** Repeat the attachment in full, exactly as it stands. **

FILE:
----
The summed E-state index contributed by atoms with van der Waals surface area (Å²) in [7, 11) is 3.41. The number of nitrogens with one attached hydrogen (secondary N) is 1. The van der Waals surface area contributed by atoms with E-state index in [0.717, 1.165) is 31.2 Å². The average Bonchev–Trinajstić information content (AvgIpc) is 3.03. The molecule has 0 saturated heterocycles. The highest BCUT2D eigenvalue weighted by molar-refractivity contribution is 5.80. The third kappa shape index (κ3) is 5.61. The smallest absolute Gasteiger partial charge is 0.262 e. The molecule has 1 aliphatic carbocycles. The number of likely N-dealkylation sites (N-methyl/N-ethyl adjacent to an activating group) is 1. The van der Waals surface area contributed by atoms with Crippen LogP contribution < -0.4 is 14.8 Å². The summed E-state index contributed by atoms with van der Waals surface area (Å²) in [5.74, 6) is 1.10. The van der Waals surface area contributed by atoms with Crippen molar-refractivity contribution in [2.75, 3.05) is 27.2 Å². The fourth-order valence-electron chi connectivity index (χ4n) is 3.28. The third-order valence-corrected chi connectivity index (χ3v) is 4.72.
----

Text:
The summed E-state index contributed by atoms with van der Waals surface area (Å²) in [7, 11) is 3.41. The number of nitrogens with one attached hydrogen (secondary N) is 1. The van der Waals surface area contributed by atoms with E-state index in [0.717, 1.165) is 31.2 Å². The average Bonchev–Trinajstić information content (AvgIpc) is 3.03. The molecule has 0 saturated heterocycles. The highest BCUT2D eigenvalue weighted by molar-refractivity contribution is 5.80. The third kappa shape index (κ3) is 5.61. The smallest absolute Gasteiger partial charge is 0.262 e. The molecule has 1 aliphatic carbocycles. The number of likely N-dealkylation sites (N-methyl/N-ethyl adjacent to an activating group) is 1. The van der Waals surface area contributed by atoms with Crippen LogP contribution < -0.4 is 14.8 Å². The summed E-state index contributed by atoms with van der Waals surface area (Å²) in [5.74, 6) is 1.10. The van der Waals surface area contributed by atoms with Crippen molar-refractivity contribution in [2.75, 3.05) is 27.2 Å². The fourth-order valence-electron chi connectivity index (χ4n) is 3.28. The third-order valence-corrected chi connectivity index (χ3v) is 4.72.